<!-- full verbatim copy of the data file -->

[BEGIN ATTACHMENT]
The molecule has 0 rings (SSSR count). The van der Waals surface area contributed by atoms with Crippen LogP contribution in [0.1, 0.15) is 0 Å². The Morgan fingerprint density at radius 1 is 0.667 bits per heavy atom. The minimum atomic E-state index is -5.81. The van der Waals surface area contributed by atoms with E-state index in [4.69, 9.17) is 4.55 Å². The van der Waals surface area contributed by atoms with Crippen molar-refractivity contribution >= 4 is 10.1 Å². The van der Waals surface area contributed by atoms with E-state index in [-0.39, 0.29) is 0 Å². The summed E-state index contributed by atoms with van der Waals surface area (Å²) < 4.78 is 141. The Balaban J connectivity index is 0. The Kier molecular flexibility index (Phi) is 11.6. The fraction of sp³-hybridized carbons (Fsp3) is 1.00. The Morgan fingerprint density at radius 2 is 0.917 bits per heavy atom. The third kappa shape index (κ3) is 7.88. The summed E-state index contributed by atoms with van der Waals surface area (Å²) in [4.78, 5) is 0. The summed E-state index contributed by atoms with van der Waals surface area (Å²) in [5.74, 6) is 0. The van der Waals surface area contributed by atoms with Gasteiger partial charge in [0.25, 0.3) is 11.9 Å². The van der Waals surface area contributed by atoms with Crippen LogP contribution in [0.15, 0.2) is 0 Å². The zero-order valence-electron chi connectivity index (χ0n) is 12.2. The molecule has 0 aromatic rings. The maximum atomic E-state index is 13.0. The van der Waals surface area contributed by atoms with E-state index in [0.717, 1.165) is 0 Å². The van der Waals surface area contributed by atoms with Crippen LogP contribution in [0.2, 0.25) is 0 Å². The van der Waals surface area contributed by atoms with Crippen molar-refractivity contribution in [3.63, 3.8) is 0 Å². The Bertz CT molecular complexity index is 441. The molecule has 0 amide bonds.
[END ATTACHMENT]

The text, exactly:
The molecule has 0 rings (SSSR count). The van der Waals surface area contributed by atoms with Crippen LogP contribution in [0.1, 0.15) is 0 Å². The Morgan fingerprint density at radius 1 is 0.667 bits per heavy atom. The minimum atomic E-state index is -5.81. The van der Waals surface area contributed by atoms with E-state index in [4.69, 9.17) is 4.55 Å². The van der Waals surface area contributed by atoms with Crippen molar-refractivity contribution >= 4 is 10.1 Å². The van der Waals surface area contributed by atoms with E-state index in [-0.39, 0.29) is 0 Å². The summed E-state index contributed by atoms with van der Waals surface area (Å²) < 4.78 is 141. The Balaban J connectivity index is 0. The Kier molecular flexibility index (Phi) is 11.6. The fraction of sp³-hybridized carbons (Fsp3) is 1.00. The Morgan fingerprint density at radius 2 is 0.917 bits per heavy atom. The third kappa shape index (κ3) is 7.88. The summed E-state index contributed by atoms with van der Waals surface area (Å²) in [4.78, 5) is 0. The summed E-state index contributed by atoms with van der Waals surface area (Å²) in [5.74, 6) is 0. The van der Waals surface area contributed by atoms with Gasteiger partial charge in [0.25, 0.3) is 11.9 Å². The van der Waals surface area contributed by atoms with Crippen LogP contribution in [0.15, 0.2) is 0 Å². The zero-order valence-electron chi connectivity index (χ0n) is 12.2. The molecule has 0 aromatic rings. The maximum atomic E-state index is 13.0. The van der Waals surface area contributed by atoms with E-state index in [0.717, 1.165) is 0 Å². The van der Waals surface area contributed by atoms with Crippen LogP contribution in [0.2, 0.25) is 0 Å². The van der Waals surface area contributed by atoms with Crippen molar-refractivity contribution in [3.63, 3.8) is 0 Å². The Bertz CT molecular complexity index is 441. The molecule has 0 amide bonds.